Although many visitors and local people knew of Castle Dykes, it was pretty late before the site gained status as a henge monument. This happened following a visit here by the pedantic archaeologist R.J.C. Atkinson (1951) in September of 1948. Following his visit, Atkinson described the place, saying:
“It consists of an oval enclosure bounded by a well-preserved ditch and external bank, with an entrance on the East side. Two small gaps in the bank, without corresponding causeways across the ditch, were probably made in recent times to allow the escape downhill of the surface water which collects in the ditch. The dimensions in H. Allcroft’s plan are incorrect. The markedly oval shape is probably in part dictated by the situation, in order that as much as possible of the enclosed area should lie on the level ground topping the ridge. There is no sign of any stone structure in the central area, but the district abounds in stone walls, for which the site may have been robbed in the past.”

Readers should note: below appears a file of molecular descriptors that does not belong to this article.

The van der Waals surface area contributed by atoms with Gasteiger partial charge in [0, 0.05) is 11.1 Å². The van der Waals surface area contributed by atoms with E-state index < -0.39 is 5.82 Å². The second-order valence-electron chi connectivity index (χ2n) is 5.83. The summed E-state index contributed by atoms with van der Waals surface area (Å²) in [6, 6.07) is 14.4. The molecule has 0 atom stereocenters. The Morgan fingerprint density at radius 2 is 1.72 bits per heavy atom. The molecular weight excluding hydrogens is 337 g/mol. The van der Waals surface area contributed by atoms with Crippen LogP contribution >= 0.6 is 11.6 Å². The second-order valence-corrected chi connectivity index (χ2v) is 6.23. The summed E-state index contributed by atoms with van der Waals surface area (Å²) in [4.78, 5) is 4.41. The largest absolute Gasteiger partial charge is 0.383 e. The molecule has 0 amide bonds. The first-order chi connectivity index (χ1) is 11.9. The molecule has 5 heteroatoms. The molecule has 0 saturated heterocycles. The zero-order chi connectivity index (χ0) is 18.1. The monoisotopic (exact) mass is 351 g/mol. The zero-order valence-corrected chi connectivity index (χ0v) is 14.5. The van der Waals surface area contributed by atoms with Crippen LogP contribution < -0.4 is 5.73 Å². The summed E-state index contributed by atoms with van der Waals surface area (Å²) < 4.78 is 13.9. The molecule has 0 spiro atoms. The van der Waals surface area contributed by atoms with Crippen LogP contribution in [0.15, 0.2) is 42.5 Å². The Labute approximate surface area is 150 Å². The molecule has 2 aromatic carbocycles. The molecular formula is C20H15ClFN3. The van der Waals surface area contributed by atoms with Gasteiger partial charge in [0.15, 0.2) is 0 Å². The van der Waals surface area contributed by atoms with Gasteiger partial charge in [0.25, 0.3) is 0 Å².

In more recent years, archaeologists have speculated that the site was a sacred site or meeting place, aswell as a site where trade occurred, particularly a place where axes were traded; but this latter idea is more due to the projection of a modern religious notion, of ‘The Market’ with little veracity in terms of the site’s function. This increasing imposition of ‘economics’ and ‘trade’ (see Brown 2008:44-6) as vital ingredients to this and other sites has little relevance outside of a simple epiphenomenalistic adjunct to magical and tribal exchanges. But such notions are outside of archaeological frameworks, so we shouldn’t be surprised at so prevalent an error.